6 Frances Beniamin lohnston's Hampton InstittLte Photographs 22- 'Negroes as Authors', Washingtort PLtst (22 Januarv 1900), Thomas Callorval, 'The Negro Exhibit', quoted in Deborah \\rillis,'the Sociologist's Eye: \V. E. Il. Du Bois ancl the Paris Exposition', tn A Snnll Nation of People: \\r. E. B. Du Bois nnd Afi'ican Anterican Portraits ttl Progress, Nerv York: Amistad and Library of Congress 2003, 73. 2'1 \\tilcox,'the Paris Exhibit', SorLtherrt Workrnan (1900), 9. Quotcd in lar.nes (luimond,'frances Johnston's Hatnptoll Album: A \\rhite Dream for Black People', American Photogrttplty ond the Anrcrican Drettnt, ('.hapelr Hill; Lor.rdon: Universin. of North Carolina Press 1991,41. David Levering Len'is has noted that althougl-r the American Negro exhibit l'irs discussed rvidely in black nervspapers, it rvas hardl,v mentioned in the mainstrcanr press. Sec Lenis,'A Small Nation of People: \V. E. B. Du tsois and Blacl< Americans at the 'furn of the Centurv', A Stnall Nation of People, Daniel T. Roclgers,'Paris 1900', in Atlantic Crossings: Socittl Politics in n Progressive Age, Cambriclge and London: Tlrc Belknrrp Pre" ef ;13n1'6 t nirer'ilr Press 1998, Smith, Pltotography on tlrc Cokn Line, 14; 20; and Przl.biyski, 'American\risions at the Paris Exposition, I900: Another Look at l'rances Benjamin Johnston's Hampton Photographs', in Art lourual,68. Also see Przyblyski's 'Visions of Race ancl Nation at the Paris Erposition, 1900: A l-rench Context for the Anierican Negro Exhibrt', in Nationol Stereotypes in Perspective, ).16. Bois, and Booker T. r,arirshington.zr Photographs of African American o\,vned businesses, including pharmacies, ne\\rspapers, jer,vellery stores, and laundries, showed competence and industriousness (figure 3). Photographs of 'fine houses occupied by negroes' demonstrated economic achievement, while photographs, statistics, and examples of student work from black universities and industrial institutes illustrated the benefits of educatiou.r' An article in the Southern Workman, the Hampton Institute's official magazine, explained that the exhibit was intended to give 'the rrations of Europe 1...] an opportunity to judge of the progress of the colored race since emancipation. An effort will be made to sho\,v the world that the Negro is "a producer, a progressive element in the population of the United States, and a citizen becoming more and more lawabiding as educational advantages and religious agencies become more universal"'.2n The di rerse array of visual, statistical, scientific, and artistic material Calloway had gathered wzrs intended to provide evidence of the accomplishments of African Americans to exhibition visitors. Calloway's exhibit was located in the social economy building, rather than with the country's main exhibit in the US nationai pavilion. While the national pavilions represented the aspirations and achievements of each country, the social economy exhibits were brought together in a shared building to address contemporary social problems. Described by historian Daniel Rodgers as 'the ambulance wagon of industrial capitalism', social economy dealt with such issues as poverty, poor living conditions, and ill health, and it was in this section of the exposition that each nation presented its proposals for social betterment. The US was allocated a smail space of only twenq/-seven square feet, and along with Calloway's American Negro Exhibit, the New York Tenement House Committee addressed the issue of slum housing, and the League for Social Service demonstrated hor,r, private companies could take care of their employees through irritiatives such as company housing.2t As other scholars have noted, within this context, the American Negro Exhibit was offered as a solution to a social problem - ir-r this case, America's so-called 'Negro problem'.26 Presented in relation to other social betterment missions, Callorvay's exhibit would have made it clear that economic advancernent was a key cornponent of African American progress. 1,,.,,,,., l,':r:':'l r..:':l I.r,,.:..::.L:. Figure 3. Photographer unknou'n, E. /. Crane, watchmaker and jewellery store, Richmond, Virginia, photographic print, ca Librar,v of Congress, Washington, DC, LC USZ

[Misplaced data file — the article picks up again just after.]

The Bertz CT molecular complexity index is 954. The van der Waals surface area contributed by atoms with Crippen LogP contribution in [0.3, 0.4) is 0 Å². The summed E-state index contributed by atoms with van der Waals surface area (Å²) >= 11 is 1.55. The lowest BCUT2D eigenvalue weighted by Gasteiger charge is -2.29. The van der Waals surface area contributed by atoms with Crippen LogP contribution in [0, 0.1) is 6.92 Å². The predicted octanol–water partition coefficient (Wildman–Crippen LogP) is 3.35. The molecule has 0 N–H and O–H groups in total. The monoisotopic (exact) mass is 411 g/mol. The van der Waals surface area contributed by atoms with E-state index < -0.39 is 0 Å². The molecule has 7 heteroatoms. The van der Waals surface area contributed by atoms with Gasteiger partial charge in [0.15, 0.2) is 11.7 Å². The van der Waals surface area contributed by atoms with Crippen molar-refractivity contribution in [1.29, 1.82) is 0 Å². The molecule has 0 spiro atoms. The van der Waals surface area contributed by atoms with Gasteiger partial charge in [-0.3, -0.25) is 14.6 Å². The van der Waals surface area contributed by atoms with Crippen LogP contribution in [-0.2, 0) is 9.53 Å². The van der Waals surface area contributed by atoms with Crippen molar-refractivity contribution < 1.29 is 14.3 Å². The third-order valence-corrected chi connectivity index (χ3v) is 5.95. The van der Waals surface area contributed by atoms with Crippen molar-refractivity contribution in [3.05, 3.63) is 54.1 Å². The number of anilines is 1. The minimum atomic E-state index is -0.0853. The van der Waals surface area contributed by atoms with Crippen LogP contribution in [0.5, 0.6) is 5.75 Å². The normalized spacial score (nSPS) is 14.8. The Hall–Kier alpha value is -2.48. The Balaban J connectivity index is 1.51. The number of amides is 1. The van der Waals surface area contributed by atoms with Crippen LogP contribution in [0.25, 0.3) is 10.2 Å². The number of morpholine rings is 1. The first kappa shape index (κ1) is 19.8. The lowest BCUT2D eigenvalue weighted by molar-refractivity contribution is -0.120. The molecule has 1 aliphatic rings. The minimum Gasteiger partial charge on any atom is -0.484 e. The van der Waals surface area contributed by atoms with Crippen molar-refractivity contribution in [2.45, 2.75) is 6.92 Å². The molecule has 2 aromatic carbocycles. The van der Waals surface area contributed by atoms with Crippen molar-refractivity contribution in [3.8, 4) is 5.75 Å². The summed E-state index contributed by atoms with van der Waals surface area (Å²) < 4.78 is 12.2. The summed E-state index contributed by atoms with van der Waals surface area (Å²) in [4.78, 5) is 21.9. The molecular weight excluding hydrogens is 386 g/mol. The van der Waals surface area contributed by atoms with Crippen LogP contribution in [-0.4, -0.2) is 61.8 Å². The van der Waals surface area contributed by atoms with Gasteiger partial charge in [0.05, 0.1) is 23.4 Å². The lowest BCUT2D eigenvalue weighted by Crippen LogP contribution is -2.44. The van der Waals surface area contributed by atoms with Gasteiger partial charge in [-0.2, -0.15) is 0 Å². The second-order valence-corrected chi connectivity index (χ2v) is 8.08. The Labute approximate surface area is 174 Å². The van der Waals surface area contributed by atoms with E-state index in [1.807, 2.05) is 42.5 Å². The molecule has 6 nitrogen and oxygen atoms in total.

7 Sarah Bassnett While the issue of how African Americans should be educated was a point of debate in the struggle for racial uplift, the question was not taken up in Calloway's American Negro Exhibit. Rather, the exhibit presented a unified view of African American progress, which included materiai representing both vocational and classical models of education. Literary texts and scenes of school life at African American universities were shown together with )ohnston's Hampton photographs and samples of industrial and agricultural products from the Harnpton and Tuskegee Institutes.2t With his goal of impressing an international audience, it is reasonable that Calloway's exhibit did not draw attention to differences of opinion within the African American community, but instead focused on conveying a non-threatening notion of racial uplift. Like much of the other material in the American Negro Exhibit, Johnston's Hampton photographs illustrated racial uplift ideology. The images did not explicitly challenge the commoniy held racist view that blacks were inferior to whites but were nonetheless capable of becoming integrated into mainstream white American society (if they were taught middle-class morals and values through vocational training). The accommodationist position is particularly evident in several of the Hampton photographs, which depict before and after views that claim to show the results of an education at the Hampton Institute (figuresa,5). The contrast between the rudimentary cabin and the respectable middie-class home, for example, would have made a powerful visual argument for the benefits of a Hampton education. The orderly scene of a white clapboard house and two girls in white pinafores with their bicycles on the lawn is a triumphant assertion of the possibility for African Americans to achieve a higher social class. The focus on economic success is characteristic of racial uplift ideology, and in an exhibit filled with material demonstrations of 'Negro progress', Iohnston's photographs functioned as evidence of the benefits of the vocational education offered at Hampton Institute. No doubt it is partly because of their non-threatening vision that these photographs were an effective means of public relations and won acclaim at the Exposition. In contrast to the Hampton photographs, some scholars have argued that Du Bois's display on the Georgia Negro, which was also part of Calloway's exhibit, explicitly confronted the notion that blacks were an inferior race. Shawn Michelle Smith and Deborah Willis have both maintained that the photographs in Du Bois's exhibit challenged biological racism and the racist taxonomy of nineteenth-century scientific photography that supported it by offering competing visual evidence. Smith has argued that by using the visual codes of scientific photography, an extensive series of portraits of African American men, women, and children contested narrow conceptions of what blackness looked like. She makes the case that photographs of a diverse range of African Americans, including some who looked white, undermined viewers' expectations that race was visually evident and defied attempts at classifring distinct biological t1pes.28 Smith's argument is supported by Du Bois's description of his exhibit: 'There are several volurnes of photographs of tlpical Negro faces, which hardly square with conventional American ideas'.2t In a similar manner, Willis has argued that the fine clothing and jewellery on the subjects, and photographs sl-rowing the tidy, respectable exteriors and interiors of African-American homes, revealed how progressive blacks were. She explains that, because of this, the display can be seen as having replaced negative stereot)?es with positive portraits of a new African-American identity.3o Both Smith and Willis make compelling arguments: the photographs that Du Bois presented do seem to have challenged the basis of biological racism. However, to contemporary viewers, the elegant portraits of well-dressed African Americans and the photographs of successful black-owned businesses would 27- Robert Rydell, "'Gatervay to the American Century": The Arnerrcan Representation at the Paris Universal Exposition of 1900', in Paris 1900 Tht 'American School' at the Universal Exposition, ed. Diane P. Fischer, New Brunsn'ick, Nl: Rutgers University Press 1999, ; and Smith, l Smith, 'The Art of Scientific Propaganda', n Photogr(rylql on the Color Line, 46-57; Du l3ois, quotecl ir.r Ljncla Berrrett Osborne, 'Introduction', in A Sntall Nation of People, WilLis, 'The Sociologist's Eyc: \\t. E. B. Du Bois and the Paris Exposition', in A Srnoll Nntiott o.f People, For nlore on the historical context for Du Bois's Georgia exhibit, see Dervid Levering Lervis, 'A Small Nation of People: \{. E. ts. Du Bois and Blrrl Arncricans.rt. thc Turrr of rlre ( cnlur)' in the sane publication, 23-4>. 15u